Yes, I’m angry. Autism $peaks has marketed itself to the point where people think it’s a “good” organization, much like the Susan Komen organization. Both are very public faces of diseases. Both have been shunned publicly by the very people they claim to serve. A$ does not speak for Autistics. They promote eugenics, physical and verbal abuse in addition to painting a picture of despair. Bottom line, you “light it up blue” and you are saying Autistics don’t deserve to exist.

There are so many places you can learn about Autism. Support locally to make sure your time and treasure actually help people and not just generate hype. There is no doubt that Autistics need your help. We need your help accepting our differences. We need your help funding respite care for families. We need your help to ensure families, regardless of economic means, have access to therapies. We need you to understand that different does not mean less.

Can you help?


That one word evokes some strong feelings. It makes us think about things. While most people don’t consider it a judgment, they use the word to judge others. Questions like “Exactly how is that courageous?” have people second guessing themselves.

I think about the people in my life. Courage is parents sitting beside their daughter who was in a head on collision with a semi-truck, not knowing what each day will bring. Courage can be found amongst my friends living with rare, disabling diseases including gastroparesis and Ehler-Danlos Syndrome. Courage is walking out of a doctor’s office and facing the world even though you’ve been dealt another blow.

Courage is with those taking one minute of life at a time as the learn to live with mental illness. For too long, society has hidden how much courage it takes to keep moving forward when every fiber of your being is screaming “enough!” Courage is talking about your own mental illness so you can help others. Courage is standing with those who are living with mental illness and supporting their journey. https://hpwritesblogs.wordpress.com/2015/06/18/www-thesemicolonproject-com/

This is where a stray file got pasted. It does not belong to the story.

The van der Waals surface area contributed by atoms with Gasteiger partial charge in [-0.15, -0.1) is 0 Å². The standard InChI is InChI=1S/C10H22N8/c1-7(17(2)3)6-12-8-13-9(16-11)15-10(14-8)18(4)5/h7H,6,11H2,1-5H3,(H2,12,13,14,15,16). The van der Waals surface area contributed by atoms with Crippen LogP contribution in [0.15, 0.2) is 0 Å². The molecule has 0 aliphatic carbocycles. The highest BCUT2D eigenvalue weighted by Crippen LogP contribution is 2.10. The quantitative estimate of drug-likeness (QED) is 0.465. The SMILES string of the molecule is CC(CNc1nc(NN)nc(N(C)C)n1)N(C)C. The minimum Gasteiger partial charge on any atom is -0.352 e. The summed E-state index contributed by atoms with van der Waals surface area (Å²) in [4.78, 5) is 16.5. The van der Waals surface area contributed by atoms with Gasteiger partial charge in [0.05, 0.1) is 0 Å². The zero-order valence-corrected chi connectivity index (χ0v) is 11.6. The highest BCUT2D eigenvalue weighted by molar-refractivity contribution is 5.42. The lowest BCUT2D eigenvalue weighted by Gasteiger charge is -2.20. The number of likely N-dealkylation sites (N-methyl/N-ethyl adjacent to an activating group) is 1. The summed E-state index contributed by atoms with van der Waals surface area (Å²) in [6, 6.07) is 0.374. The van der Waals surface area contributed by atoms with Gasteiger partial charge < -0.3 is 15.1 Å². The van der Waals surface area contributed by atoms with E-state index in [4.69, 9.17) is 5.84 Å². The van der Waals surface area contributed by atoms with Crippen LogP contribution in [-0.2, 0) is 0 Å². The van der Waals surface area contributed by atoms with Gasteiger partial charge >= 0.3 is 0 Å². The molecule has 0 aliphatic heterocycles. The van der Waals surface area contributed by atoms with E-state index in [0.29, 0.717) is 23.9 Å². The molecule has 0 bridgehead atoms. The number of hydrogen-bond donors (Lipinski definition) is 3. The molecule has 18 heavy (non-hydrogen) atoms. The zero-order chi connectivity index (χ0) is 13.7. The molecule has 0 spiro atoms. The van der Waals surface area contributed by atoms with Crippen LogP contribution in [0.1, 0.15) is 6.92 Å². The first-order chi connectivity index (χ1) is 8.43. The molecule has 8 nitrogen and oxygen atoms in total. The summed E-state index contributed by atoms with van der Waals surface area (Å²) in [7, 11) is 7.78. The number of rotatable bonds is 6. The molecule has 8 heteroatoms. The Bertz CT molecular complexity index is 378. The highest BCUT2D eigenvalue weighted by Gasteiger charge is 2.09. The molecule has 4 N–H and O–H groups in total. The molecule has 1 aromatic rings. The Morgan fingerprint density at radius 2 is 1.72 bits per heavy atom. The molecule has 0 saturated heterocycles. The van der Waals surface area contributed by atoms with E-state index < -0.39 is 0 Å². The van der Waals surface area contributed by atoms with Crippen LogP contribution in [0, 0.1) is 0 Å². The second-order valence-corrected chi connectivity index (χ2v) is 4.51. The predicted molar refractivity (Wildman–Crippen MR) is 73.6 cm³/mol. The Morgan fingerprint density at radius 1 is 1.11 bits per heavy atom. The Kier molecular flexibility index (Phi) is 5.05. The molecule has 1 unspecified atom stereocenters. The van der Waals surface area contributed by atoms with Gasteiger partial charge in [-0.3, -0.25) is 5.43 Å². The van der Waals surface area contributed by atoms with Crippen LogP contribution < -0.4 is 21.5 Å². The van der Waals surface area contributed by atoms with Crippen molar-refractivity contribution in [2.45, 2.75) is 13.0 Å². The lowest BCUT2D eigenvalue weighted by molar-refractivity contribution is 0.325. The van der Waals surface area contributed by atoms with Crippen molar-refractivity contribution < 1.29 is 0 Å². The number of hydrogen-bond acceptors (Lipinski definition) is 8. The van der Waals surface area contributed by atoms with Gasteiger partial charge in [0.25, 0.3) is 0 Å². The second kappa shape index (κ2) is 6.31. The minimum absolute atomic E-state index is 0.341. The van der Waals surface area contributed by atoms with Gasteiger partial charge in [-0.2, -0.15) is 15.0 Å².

Courage is being there for the youth in your life. It is 3AM wake up calls because a diabetic monitor went off. It is taking in a  youth who needs guidance, yet is unable to turn anywhere but to you. Courage is raising a child to see that they are priceless, even when others have written them off. Courage is accepting that different is not less. Courage is biting back the tears as your child is bullied yet again. Courage is building a helping village, brick by brick, knowing that not everyone will understand.

Courage is picking yourself up after being knocked over. It is seeing your own value and not allowing others to take that from you. Courage is continuing to improve yourself, even when you feel like you are as good as you can possibly get. Courage is recognizing that change is part of growth, no matter how painful.

Courage is helping your fellow humans reach their potential. It is being sensitive to the fact that different is not less. It is understanding that words hurt and should be used with care. Courage is being willing to help instead of shying away. Courage is compassion.